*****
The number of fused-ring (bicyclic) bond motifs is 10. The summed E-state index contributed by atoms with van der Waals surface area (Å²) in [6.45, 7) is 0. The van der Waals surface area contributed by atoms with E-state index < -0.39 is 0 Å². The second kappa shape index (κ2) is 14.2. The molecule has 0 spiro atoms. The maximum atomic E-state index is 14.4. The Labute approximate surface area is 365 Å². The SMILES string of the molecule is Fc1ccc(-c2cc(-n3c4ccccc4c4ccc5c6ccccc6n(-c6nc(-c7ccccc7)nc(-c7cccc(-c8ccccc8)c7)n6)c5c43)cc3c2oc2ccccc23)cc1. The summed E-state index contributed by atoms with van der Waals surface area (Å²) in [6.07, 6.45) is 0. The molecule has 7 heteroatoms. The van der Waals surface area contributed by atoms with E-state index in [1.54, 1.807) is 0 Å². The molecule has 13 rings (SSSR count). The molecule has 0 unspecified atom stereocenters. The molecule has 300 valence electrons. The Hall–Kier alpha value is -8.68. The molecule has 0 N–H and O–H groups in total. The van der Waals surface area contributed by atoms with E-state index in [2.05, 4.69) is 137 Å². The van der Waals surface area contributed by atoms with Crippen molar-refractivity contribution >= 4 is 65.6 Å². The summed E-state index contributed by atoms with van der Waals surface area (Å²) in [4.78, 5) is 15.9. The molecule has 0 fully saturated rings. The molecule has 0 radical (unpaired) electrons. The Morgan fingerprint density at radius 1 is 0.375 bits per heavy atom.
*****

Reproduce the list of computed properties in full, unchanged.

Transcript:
The number of fused-ring (bicyclic) bond motifs is 10. The summed E-state index contributed by atoms with van der Waals surface area (Å²) in [6.45, 7) is 0. The van der Waals surface area contributed by atoms with E-state index < -0.39 is 0 Å². The second kappa shape index (κ2) is 14.2. The molecule has 0 spiro atoms. The maximum atomic E-state index is 14.4. The Labute approximate surface area is 365 Å². The SMILES string of the molecule is Fc1ccc(-c2cc(-n3c4ccccc4c4ccc5c6ccccc6n(-c6nc(-c7ccccc7)nc(-c7cccc(-c8ccccc8)c7)n6)c5c43)cc3c2oc2ccccc23)cc1. The summed E-state index contributed by atoms with van der Waals surface area (Å²) in [6.07, 6.45) is 0. The molecule has 7 heteroatoms. The van der Waals surface area contributed by atoms with E-state index in [1.54, 1.807) is 0 Å². The molecule has 13 rings (SSSR count). The molecule has 0 unspecified atom stereocenters. The molecule has 300 valence electrons. The Hall–Kier alpha value is -8.68. The molecule has 0 N–H and O–H groups in total. The van der Waals surface area contributed by atoms with E-state index in [2.05, 4.69) is 137 Å². The van der Waals surface area contributed by atoms with Crippen molar-refractivity contribution >= 4 is 65.6 Å². The summed E-state index contributed by atoms with van der Waals surface area (Å²) in [4.78, 5) is 15.9. The molecule has 0 fully saturated rings. The molecule has 0 radical (unpaired) electrons. The Morgan fingerprint density at radius 1 is 0.375 bits per heavy atom.